exploding star block

tilted star block

Both blocks are 12.5" unfinished.  I think they turned out well and are a pretty close match for the chosen color palette.  I used fabrics from my stash and only purchased the sandy colored neutral.  I'm looking forward to seeing what Sarah chooses for May!

April 24, 2014

Easiest Easter Wreath Ever

Pin-spiration strikes again!  The simplicity of a Pinterest find led me to create a new Easter/spring wreath for my front door.  It might be because I have so much going on with my new planters that keeping the wreath simple was so appealing.

Pin-spiration Source: Maddy Jane Designs
Source: InspireMeGrey



















I started looking around to create a version of my own, and here's what I found:

Materials:

  • A boxwood wreath: I found one at Target by Smith and Hawken that was more than I wanted to pay, but after shopping around at several craft stores (Joann, Hobby Lobby), I figured that what I was saving on the wreath I was spending on gas.  So I just bought the one at Target.
  • Ribbon: The burlap ribbon was half-off at Hobby Lobby. Keep an eye out because there are often great ribbon sales, but they typically hit during the week and end before the weekend begins. Tricky!
  • Fuzzy bunny: Did you know the best place to find these is eBay? Most run between $6-10 and are perfect for the width of the narrow wreath. I first purchased a fabric-covered bunny at Hobby Lobby, but it's base was too big for the wreath, so it will end up in some sort of Easter centerpiece next year instead.

Steps:


1.  Create a burlap loop around the top of the wreath, and hot glue the ribbon to itself. My wreath already had a substantial hanging loop on the back; if yours does too, just make sure you don't cover that up -- you'll need it. To cover my brassy door hanger, I used small dots of hot glue to secure the burlap ribbon to the hanger. I made a bow out of the ribbon and used more glue to attach it to the covered door hanger.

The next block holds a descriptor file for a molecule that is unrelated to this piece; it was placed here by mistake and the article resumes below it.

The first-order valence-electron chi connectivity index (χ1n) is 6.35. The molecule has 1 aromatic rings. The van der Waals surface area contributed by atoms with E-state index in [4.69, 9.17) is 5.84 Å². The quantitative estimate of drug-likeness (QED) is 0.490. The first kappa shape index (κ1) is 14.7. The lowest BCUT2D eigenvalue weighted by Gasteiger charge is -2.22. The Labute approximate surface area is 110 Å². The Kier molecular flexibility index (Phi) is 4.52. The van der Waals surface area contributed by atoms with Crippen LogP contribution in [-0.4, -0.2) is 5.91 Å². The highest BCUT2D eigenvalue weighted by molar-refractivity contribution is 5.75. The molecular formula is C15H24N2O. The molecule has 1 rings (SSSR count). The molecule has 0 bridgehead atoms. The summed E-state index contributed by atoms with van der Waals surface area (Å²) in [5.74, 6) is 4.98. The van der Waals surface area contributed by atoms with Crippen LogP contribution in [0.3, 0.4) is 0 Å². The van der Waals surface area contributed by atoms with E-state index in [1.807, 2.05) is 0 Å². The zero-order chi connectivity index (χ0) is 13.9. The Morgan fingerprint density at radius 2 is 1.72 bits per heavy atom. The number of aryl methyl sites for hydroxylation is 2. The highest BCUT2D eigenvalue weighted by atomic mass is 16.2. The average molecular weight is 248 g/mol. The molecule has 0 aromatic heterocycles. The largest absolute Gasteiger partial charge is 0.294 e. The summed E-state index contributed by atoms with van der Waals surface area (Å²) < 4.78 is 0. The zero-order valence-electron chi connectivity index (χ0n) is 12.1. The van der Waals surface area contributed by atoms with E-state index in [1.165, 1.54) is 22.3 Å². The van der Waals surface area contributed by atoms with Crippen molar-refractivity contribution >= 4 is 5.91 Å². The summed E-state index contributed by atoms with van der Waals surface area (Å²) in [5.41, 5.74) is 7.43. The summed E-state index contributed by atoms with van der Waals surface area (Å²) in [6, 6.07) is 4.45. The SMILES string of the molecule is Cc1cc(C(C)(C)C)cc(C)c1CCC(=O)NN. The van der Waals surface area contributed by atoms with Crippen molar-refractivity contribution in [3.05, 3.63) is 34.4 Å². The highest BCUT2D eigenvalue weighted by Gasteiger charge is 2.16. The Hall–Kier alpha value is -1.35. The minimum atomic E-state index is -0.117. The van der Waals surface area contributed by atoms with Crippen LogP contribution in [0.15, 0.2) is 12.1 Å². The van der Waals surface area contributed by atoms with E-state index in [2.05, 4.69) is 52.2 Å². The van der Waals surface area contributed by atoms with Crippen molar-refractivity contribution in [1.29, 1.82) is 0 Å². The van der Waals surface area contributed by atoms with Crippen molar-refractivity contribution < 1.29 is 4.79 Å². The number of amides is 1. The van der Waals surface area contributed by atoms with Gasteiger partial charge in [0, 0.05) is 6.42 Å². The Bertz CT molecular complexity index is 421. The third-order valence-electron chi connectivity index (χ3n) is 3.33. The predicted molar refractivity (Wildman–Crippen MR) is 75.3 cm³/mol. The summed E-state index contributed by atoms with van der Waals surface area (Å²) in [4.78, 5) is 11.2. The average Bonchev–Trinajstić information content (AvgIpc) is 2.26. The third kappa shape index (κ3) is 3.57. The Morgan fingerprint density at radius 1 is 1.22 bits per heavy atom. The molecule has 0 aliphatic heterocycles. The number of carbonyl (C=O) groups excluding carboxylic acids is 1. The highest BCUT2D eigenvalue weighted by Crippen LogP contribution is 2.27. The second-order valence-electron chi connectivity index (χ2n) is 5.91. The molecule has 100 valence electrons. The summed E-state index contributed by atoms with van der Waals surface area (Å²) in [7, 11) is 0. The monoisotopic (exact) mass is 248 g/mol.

Source: InspireMeGrey

2.  Secure the bunny to the wreath. You could use hot glue to hold your bunny in place, but I chose not to do so on my natural boxwood wreath. Instead I positioned my bunny on the wreath and then used some double stick tape to attach the bunny's side to the door. It's still in place after opening and closing the door regularly, so it's a good temporary option.

Source: InspireMeGrey





April 11, 2014

Front Porch Container Gardening


Pinspiration from The Gilded Mint

Spring has sprung in the South, and I'm hoping that our last freeze has come and gone. My green thumb has been itching, so I dug into Pinterest to look for some container gardening ideas for my front porch. Last year, because of some landscaping work that had to be done, I really didn't do much except put a few ferns and begonias in pots on the porch here and there. This year it was time for a change!

My Pinspirations:

Source: Decoratingho.me
Source unknown
Source unknown

Source: The Gilded Mint

I love the hydrangeas in the containers by The Gilded Mint, and I think the picture sold me because my door and porch look very similar. So, away I went to one of my favorite local nurseries and found:

1. Two Planters - I actually found my planters at Home Depot after I purchased all my plants. They were more expensive than I had hoped, but I knew I would pay much more at the local greenhouse. I also knew that they would be protected from the weather and last a good long time on my porch, so I decided to commit to them. Make sure you get planters large enough for what you're planning to put in them. The two I purchased are 18-inch squares, but I would have been happier with something closer to 21-inch squares just to give the roots a little more wiggle room. I love the zinc finish on the planters in the photo above, but the only similar version I could find was waaaay out of my price range.